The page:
Week 3 response: The “see-through” art

What really stood out to me in lecture last week was the use of x-ray in art and its association with ecology. I never really thought x-ray to be used as an art medium. While having its risk of continuously exposing to high radiation, it can be a dangerous art to play with. From x-rays we could see the inner bodies of human and other objects without cutting it open. Some radiologist are also artists at the same time. Although it is quite depressing to see most of the early adapter of this art form die young because of the radiations, people are still sacrificing for the passion x-ray provides.

Elizabeth Fleischmann is one of the best known x-ray operator that utilized x-ray to study human body parts. One of her most famous work was the x-ray of a human foot in shoes. It definitely had an impact on later artists to experiment with x-ray foot. From the 1990’s Hugh Turvey has started experimenting x-ray as a form of art and photography. He calls his x-ray technology Xograms which is the fusion of visible light and x-ray imagery.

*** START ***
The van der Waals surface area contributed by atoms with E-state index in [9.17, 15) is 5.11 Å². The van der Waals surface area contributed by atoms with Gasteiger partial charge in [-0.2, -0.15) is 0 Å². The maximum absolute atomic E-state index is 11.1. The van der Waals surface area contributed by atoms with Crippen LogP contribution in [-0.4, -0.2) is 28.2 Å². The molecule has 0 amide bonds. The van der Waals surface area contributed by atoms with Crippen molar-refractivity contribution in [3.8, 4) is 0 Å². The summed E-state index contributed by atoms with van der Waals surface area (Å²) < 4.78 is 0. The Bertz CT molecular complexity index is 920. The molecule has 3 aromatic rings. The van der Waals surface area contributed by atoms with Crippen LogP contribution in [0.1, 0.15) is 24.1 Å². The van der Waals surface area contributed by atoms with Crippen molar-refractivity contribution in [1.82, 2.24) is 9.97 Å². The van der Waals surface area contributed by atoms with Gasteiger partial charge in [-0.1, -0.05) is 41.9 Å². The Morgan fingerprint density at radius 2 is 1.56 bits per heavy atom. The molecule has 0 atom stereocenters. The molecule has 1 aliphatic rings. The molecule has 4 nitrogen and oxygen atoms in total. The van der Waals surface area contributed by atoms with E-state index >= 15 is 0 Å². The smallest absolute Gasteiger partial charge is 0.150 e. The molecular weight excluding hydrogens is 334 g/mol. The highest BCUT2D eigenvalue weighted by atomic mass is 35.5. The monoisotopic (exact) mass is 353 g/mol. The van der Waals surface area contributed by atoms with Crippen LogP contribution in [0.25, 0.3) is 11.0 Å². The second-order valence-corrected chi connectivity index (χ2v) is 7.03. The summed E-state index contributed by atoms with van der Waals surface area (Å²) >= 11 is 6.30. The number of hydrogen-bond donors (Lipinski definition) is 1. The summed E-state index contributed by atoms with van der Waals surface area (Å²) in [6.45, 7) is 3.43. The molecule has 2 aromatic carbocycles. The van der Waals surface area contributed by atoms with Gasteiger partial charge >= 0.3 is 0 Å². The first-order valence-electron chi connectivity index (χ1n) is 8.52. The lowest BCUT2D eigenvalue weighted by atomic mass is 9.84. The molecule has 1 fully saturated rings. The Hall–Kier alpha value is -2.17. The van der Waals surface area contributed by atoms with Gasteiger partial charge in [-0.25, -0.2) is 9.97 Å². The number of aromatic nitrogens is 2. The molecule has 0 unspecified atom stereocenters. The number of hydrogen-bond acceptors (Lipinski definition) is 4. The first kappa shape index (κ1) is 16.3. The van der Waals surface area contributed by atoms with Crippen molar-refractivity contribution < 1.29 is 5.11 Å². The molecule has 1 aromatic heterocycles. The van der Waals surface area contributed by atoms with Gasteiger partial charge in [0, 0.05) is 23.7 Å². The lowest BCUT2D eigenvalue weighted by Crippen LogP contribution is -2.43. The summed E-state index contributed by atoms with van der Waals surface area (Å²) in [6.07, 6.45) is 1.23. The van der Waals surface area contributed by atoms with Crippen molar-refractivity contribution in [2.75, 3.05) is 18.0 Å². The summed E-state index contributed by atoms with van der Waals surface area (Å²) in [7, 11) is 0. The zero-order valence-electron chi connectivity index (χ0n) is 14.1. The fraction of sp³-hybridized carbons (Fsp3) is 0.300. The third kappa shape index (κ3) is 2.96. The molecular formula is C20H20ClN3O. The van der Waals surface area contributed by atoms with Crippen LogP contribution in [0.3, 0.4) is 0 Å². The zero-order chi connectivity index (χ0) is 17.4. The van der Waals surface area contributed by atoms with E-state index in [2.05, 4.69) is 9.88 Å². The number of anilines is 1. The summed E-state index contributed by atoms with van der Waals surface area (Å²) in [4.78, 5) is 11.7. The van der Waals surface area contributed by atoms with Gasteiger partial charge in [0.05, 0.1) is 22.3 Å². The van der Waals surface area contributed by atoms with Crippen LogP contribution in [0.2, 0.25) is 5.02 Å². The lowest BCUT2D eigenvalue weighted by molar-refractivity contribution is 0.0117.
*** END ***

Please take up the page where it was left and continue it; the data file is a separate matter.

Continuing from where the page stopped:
One of his artworks that I find very beautiful is the x-ray of a goldfish in a bowl. I think the colors and composition of this image is amazing. Because you could see through the goldfish and it gives a bit of eerie vibe to see all the details of every bone under the fins and the body. One of his most famous work is the “Femme Fatale” which is an image of his wife’s foot in a high-heeled shoe. The colors are vibrant and its image is very iconic. This relates back to Elizabeth Fleischmann’s work and he is taking x-ray art form into a great stage.
goldfish

Another artist I found was Nick Veaey, he is a photographer that plays with x-ray from a small scale such as a feather to large scale like a Boeing 747. Through the images of x-ray, viewers could see much more than just a regular photograph. It really caught my attention when he mentioned that he uses dead people or skeletons that have been used for radiation experiments. By “reusing” the body, he is able to create such “lively” actions for these bodies. With the use of dead bodies, there is less controversy of exposing radiation on people alive. I guess using dead bodies is definitely more ethical and decreases risk of over exposing.

Overall, seeing the different colors and scales of human and plants x-ray photography as an art form is very eye-catching. It brings more to the photographic world and these artists utilizes the materials so well it gives me chills to just view them.

Nick Veasey:

National Geographic Article on Hugh Turvey:
http://proof.nationalgeographic.com/2014/01/21/hugh-turvey-inside-the-life-of-an-x-ray-artist/

Wen Kuo

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